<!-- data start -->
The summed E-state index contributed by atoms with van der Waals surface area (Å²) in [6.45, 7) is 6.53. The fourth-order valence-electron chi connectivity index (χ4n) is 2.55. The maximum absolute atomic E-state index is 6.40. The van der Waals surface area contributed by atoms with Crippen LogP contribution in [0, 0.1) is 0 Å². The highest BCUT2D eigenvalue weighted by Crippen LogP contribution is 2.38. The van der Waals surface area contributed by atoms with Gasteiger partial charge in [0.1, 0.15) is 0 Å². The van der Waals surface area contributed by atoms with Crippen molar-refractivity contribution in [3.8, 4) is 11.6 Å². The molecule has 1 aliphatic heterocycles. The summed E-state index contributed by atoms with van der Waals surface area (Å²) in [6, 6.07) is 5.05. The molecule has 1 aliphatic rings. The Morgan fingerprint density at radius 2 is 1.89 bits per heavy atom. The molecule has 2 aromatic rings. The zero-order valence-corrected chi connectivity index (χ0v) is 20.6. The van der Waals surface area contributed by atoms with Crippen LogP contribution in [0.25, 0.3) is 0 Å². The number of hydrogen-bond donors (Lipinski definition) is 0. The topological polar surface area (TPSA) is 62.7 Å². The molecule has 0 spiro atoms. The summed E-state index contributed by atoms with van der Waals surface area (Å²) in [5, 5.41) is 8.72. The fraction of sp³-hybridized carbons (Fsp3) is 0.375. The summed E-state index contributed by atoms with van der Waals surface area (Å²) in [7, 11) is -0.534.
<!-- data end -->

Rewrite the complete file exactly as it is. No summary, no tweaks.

The summed E-state index contributed by atoms with van der Waals surface area (Å²) in [6.45, 7) is 6.53. The fourth-order valence-electron chi connectivity index (χ4n) is 2.55. The maximum absolute atomic E-state index is 6.40. The van der Waals surface area contributed by atoms with Crippen LogP contribution in [0, 0.1) is 0 Å². The highest BCUT2D eigenvalue weighted by Crippen LogP contribution is 2.38. The van der Waals surface area contributed by atoms with Gasteiger partial charge in [0.1, 0.15) is 0 Å². The van der Waals surface area contributed by atoms with Crippen molar-refractivity contribution in [3.8, 4) is 11.6 Å². The molecule has 1 aliphatic heterocycles. The summed E-state index contributed by atoms with van der Waals surface area (Å²) in [6, 6.07) is 5.05. The molecule has 1 aliphatic rings. The Morgan fingerprint density at radius 2 is 1.89 bits per heavy atom. The molecule has 2 aromatic rings. The zero-order valence-corrected chi connectivity index (χ0v) is 20.6. The van der Waals surface area contributed by atoms with Crippen LogP contribution in [0.25, 0.3) is 0 Å². The number of hydrogen-bond donors (Lipinski definition) is 0. The topological polar surface area (TPSA) is 62.7 Å². The molecule has 0 spiro atoms. The summed E-state index contributed by atoms with van der Waals surface area (Å²) in [5, 5.41) is 8.72. The fraction of sp³-hybridized carbons (Fsp3) is 0.375. The summed E-state index contributed by atoms with van der Waals surface area (Å²) in [7, 11) is -0.534.